TABOO - TRANSGRESSION - TRANSCENDENCE
in Art & Science
27-29 September 2023, Malta Society of Arts, Valletta
Through the lens of a current artistic project, this presentation will explore how artistically driven, research-based practice can contribute to knowledge production, specifically around marine science. The presentation focuses on recent texts by key feminist thinkers that have influenced my current collaborative project with sound artist and composer Suzanne Thorpe titled “Serenades for Settling”. This large-scale project is an immersive audio-visual installation and series of participatory workshops that aims to disrupt the detrimental impact of anthropogenic sound on marine life, specifically oysters, by developing symbiotic models of human/other-than-human tending of our ocean ecosystems. The models draw from post-anthropocentric research across the arts, humanities and social sciences that explore the physical, biological and affective dimensions of being beyond dichotomies of nature/culture. Through new sensorial experiences that destabilize our terrestrial-based ways of knowing, “Serenades for Settling” dives deeply into the last vestiges of the unchartered depths of the blue sea to explore how our familiar assumptions of sound, vision and touch can be transgressed and reattuned to better handle our ecological crisis.
Although many theorists, writers, artists and cultural producers have inspired this project, three North American feminist theorists stand out: Nina Sun Eidsheim (UCLA), Melody Jue (UC Santa Barbara), and Natasha Myers (York University, Toronto). Each have their own relationship to theories around materiality and from distinctive perspectives addressing race, gender and sexuality. It is in the intersection of how each theorist positions the biopolitical within liveness and embodiment from their respective disciplines – musicology, media theory and anthropology, where I find unique and innovative models emerge.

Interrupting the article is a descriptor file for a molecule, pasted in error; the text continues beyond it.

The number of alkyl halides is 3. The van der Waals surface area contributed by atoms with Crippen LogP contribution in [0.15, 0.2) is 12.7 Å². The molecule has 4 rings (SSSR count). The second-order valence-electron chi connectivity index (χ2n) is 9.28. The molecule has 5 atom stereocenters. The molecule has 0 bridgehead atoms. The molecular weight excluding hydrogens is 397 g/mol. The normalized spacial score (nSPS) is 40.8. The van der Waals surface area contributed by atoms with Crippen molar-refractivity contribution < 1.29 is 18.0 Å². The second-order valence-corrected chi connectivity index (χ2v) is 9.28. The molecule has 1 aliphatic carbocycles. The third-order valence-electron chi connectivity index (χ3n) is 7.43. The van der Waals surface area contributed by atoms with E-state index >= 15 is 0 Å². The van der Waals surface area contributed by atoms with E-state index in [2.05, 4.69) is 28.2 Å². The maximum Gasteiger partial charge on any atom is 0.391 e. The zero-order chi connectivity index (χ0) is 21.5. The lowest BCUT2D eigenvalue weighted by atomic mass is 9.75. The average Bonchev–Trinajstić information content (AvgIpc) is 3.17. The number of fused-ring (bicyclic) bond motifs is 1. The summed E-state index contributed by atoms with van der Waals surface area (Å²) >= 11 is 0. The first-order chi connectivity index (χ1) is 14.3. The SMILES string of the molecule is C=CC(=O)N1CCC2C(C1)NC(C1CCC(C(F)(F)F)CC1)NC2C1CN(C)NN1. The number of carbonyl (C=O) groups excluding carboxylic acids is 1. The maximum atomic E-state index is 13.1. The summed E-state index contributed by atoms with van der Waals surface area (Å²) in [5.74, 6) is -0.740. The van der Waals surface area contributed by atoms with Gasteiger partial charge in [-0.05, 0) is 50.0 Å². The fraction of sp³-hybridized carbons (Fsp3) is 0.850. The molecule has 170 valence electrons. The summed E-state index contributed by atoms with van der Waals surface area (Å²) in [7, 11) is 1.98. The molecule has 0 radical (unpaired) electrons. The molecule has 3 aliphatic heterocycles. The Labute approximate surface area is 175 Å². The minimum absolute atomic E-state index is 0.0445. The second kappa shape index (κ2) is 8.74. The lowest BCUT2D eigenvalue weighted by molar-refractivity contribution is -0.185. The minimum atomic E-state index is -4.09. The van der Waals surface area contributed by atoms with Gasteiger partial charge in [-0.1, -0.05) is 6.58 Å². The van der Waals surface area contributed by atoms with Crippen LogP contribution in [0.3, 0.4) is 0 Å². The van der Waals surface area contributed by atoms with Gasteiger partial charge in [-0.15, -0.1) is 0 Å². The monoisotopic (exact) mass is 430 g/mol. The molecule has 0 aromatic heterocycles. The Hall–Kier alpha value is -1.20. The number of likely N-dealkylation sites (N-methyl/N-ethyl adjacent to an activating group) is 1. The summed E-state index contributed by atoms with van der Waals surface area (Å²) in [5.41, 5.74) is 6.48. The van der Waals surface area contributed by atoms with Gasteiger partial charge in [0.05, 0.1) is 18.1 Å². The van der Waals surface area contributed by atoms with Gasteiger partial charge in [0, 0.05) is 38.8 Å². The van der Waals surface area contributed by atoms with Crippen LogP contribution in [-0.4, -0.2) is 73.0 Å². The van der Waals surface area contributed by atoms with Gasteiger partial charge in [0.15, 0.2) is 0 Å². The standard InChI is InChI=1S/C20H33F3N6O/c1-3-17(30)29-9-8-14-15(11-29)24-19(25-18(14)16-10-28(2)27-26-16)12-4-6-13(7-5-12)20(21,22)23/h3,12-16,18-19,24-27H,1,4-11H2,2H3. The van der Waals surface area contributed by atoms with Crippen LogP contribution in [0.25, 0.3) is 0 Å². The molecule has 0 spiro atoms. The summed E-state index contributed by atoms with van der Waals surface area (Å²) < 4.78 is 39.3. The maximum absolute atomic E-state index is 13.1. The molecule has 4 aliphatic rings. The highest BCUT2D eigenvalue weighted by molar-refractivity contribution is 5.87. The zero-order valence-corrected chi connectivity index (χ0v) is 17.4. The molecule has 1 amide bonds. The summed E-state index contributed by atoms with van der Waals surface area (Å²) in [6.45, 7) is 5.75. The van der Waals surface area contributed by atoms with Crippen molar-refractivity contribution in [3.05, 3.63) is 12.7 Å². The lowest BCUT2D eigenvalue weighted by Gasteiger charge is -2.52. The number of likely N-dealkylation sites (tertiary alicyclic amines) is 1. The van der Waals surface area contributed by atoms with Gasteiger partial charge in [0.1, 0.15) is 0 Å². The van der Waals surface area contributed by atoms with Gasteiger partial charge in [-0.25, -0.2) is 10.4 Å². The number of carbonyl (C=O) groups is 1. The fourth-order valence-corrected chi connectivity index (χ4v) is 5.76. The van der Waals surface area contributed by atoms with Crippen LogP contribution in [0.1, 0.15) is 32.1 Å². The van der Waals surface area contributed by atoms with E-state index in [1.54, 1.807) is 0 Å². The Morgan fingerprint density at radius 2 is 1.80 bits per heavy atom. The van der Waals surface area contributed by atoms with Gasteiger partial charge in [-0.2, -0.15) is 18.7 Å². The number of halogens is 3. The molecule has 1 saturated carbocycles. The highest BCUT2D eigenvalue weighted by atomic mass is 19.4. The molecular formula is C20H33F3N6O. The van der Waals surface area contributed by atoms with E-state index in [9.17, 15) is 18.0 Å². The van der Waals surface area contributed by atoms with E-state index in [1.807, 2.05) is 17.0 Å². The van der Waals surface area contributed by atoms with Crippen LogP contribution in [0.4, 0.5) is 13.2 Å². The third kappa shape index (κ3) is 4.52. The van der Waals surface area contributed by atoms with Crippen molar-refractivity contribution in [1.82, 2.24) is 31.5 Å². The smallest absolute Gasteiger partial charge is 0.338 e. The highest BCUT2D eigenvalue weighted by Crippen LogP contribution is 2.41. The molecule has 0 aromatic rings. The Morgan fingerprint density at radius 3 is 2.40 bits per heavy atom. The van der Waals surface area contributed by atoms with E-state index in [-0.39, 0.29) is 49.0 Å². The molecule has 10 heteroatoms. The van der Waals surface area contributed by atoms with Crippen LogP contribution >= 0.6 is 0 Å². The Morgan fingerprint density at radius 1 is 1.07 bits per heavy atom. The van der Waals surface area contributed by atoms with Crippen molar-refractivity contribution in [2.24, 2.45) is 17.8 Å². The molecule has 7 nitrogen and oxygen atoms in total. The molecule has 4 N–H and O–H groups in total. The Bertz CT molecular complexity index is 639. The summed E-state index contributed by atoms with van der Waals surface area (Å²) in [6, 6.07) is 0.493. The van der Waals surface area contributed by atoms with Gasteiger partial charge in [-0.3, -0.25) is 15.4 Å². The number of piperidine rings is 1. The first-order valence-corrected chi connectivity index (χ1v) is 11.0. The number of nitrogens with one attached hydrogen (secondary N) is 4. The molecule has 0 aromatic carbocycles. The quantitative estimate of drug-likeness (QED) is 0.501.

The recurring theoretical thread is how each from within and across disciplines call into question assumptions of what proper objects of knowledge are and how embodied and intermaterial practices are advancing a theoretical shift. In the creation of “Serenades for Settling” as object (installation) and dialogic (workshop), a fluid interplay between intuitive making, scientific research and theoretical analysis takes place. In the presentation I provide examples of how the project pushes knowledge forward and develops methodologies that transgress and transcend the limits of mechanized, heteronormative and deterministic models of scientific research.
Rothenberg’s interdisciplinary art draws from digital culture, science and economics to explore symbiotic relationships between human designed systems and biological ecosystems. Moving between real and virtual spaces her work investigates the power dynamics of techno utopias, global economics and outsourced labor. She has exhibited internationally in venues and festivals including ISEA, Eyebeam Art and Technology Center (US), Sundance Film Festival (US), House of Electronic Arts / HeK (CH), LABoral (ES), Transmediale (DE), and ZKM Center for Art & Media (DE). She has participated in residencies, most recently at ZK/U Zentrum für Kunst und Urbanistik in Berlin, TOKAS / Tokyo Art and Space (JP), and the Santa Fe Art Institute (US). Her work is in the collection of the Whitney Museum of American Art and has been widely reviewed including Artforum, Artnet, The Brooklyn Rail and Hyperallergic. She is Professor in the Department of Art at SUNY Buffalo (US) where she co-directs an interdisciplinary design studio collaborating with local social justice organizations.